Today’s Wonder of the Day was inspired by Dawn. Dawn Wonders, “Why do golfers need it quiet when they play when other athletes play with lots of noise?” Thanks for WONDERing with us, Dawn!
Carl: Dave, are you sure we don't need those long sticks to play golf?
Dave: No way, Carl! I told you we can just use our tails to hit the ball.
Carl: Okay, then. Here goes!
Dave: Woah, buddy! You forgot to yell "Fore!"
Carl: "Fore?" What for?
Carl: People are so weird.
Dave: Tell me about it…
Originally, golfers would yell "Fore!" when teeing off. Today, it's more often used when a golfer hits a wayward shot toward someone not expecting a golf ball coming their way. In either case, its meaning is something along the lines of "Head's up!" or "Watch out!"
This makes sense, since "fore" is a prefix that means "forward" or "ahead." You can think of yelling "Fore!" as a way of forewarning other golfers. But how did golfers come to use that word as a warning?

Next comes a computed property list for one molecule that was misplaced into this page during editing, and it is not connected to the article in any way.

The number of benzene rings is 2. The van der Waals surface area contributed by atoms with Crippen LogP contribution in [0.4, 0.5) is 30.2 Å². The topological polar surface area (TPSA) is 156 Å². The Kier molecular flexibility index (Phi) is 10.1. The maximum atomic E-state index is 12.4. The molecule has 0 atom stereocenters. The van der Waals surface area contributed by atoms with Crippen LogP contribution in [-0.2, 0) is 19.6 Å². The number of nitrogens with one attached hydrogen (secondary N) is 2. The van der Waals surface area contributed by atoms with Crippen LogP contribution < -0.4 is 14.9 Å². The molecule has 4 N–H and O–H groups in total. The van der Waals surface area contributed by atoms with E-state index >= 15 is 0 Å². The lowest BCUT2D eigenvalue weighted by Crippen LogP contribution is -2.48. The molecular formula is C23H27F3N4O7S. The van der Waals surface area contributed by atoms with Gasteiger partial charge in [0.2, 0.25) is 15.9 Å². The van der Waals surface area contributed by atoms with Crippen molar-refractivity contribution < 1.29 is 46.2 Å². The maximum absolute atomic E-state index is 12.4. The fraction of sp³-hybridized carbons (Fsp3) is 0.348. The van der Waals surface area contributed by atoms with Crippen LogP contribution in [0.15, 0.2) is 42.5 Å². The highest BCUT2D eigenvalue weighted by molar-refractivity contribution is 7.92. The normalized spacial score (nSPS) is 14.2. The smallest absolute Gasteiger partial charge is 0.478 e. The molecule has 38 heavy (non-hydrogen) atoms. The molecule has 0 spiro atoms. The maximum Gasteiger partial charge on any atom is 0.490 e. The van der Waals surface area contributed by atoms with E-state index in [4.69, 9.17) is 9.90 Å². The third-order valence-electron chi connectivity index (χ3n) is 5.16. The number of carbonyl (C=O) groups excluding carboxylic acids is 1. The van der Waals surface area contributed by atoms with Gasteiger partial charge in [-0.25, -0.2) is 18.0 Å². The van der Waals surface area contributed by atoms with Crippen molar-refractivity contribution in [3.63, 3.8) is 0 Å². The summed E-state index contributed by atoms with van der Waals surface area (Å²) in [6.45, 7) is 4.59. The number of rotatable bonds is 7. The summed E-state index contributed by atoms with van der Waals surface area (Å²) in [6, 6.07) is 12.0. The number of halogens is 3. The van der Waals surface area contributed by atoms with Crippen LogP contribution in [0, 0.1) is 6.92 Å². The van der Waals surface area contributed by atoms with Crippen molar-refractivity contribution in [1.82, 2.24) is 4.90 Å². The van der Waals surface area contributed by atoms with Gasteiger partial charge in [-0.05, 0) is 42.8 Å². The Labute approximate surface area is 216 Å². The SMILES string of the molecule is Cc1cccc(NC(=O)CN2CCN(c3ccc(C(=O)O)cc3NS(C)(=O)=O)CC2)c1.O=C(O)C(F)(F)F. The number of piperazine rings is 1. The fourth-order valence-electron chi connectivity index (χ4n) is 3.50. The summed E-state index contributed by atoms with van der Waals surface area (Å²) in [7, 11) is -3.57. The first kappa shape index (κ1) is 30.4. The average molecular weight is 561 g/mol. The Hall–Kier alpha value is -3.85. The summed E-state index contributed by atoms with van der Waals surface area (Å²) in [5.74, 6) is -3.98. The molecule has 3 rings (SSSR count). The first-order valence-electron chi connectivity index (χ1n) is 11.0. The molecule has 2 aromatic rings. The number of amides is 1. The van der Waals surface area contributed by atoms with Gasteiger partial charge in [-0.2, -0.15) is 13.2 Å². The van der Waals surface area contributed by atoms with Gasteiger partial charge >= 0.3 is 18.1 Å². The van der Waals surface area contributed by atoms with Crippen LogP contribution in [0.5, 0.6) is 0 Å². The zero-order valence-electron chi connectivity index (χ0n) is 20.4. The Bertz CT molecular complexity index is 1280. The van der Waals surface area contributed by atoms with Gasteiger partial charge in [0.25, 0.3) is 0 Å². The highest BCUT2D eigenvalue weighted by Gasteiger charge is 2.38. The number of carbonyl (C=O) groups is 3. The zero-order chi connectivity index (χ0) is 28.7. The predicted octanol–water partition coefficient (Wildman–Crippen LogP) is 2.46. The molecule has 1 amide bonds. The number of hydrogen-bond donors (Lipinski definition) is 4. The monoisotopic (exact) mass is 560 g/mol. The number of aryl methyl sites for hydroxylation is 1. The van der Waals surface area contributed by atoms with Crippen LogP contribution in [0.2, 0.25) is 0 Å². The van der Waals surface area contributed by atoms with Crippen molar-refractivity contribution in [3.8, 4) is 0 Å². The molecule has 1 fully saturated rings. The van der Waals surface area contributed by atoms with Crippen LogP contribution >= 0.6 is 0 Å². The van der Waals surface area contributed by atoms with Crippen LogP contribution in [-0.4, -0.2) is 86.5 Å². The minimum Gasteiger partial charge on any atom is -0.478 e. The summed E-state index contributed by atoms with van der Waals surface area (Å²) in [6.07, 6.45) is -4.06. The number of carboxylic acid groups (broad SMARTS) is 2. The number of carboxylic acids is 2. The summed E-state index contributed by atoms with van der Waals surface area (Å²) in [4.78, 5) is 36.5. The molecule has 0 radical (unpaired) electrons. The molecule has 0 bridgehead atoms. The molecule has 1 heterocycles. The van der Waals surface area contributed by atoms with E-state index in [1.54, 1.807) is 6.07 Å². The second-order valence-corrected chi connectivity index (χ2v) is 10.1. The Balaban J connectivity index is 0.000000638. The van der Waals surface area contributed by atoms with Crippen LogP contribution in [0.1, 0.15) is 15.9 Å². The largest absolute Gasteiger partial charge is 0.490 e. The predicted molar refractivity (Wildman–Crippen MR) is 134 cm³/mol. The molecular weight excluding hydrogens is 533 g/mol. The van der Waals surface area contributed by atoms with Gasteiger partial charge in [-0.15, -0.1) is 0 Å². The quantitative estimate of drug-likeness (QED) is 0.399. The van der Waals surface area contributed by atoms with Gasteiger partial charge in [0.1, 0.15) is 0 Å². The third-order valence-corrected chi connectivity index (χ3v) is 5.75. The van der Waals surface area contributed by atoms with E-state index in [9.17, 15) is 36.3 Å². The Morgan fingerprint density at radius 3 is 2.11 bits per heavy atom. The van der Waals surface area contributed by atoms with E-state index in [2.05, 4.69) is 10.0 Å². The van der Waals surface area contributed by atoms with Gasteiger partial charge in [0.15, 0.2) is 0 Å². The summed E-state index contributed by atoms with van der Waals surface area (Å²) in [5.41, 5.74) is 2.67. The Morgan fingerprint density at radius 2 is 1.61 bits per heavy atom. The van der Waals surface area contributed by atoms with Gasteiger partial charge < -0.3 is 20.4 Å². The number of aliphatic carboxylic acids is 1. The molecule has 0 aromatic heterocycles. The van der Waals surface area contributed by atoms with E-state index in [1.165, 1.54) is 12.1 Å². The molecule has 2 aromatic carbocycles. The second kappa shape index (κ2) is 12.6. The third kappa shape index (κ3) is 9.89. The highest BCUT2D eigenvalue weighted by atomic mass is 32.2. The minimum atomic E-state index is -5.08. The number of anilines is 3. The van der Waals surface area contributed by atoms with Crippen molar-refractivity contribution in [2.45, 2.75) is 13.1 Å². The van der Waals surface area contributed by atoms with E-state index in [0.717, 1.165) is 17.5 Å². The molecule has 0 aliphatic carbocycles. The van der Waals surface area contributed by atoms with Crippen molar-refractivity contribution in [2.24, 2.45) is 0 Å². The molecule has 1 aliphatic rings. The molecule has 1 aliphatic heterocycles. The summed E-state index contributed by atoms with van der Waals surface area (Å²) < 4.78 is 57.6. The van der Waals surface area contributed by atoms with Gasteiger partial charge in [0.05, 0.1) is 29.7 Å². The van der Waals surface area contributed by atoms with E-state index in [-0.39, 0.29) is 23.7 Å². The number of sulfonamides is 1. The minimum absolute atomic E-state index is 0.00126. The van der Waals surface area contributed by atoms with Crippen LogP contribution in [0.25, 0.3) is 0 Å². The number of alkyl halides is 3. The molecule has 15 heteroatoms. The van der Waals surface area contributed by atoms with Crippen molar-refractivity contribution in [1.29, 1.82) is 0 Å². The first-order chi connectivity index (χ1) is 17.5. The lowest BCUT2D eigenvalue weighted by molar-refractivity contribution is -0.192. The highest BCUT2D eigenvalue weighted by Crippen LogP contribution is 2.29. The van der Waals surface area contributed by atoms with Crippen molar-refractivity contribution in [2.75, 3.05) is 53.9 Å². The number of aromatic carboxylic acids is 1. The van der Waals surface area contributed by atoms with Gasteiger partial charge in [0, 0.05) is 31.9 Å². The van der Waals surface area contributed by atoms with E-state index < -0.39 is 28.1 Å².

The Merriam-Webster Dictionary dates the use of the term "fore" in the context of golf to 1878. However, others believe it dates back to 1857 or even before.
The most popular theory is that golfers began using the term "forecaddie" to describe a person who would walk before golfers to keep track of where their golf balls landed. Golfers would yell "Forecaddie!" to warn this person when a ball was on its way.
Eventually, golfers shortened the term simply to "Fore!" Today, caddies are used to carry golf clubs for golfers. Professional tournaments still use people to keep track of where balls land, but these people are usually known as "spotters" now.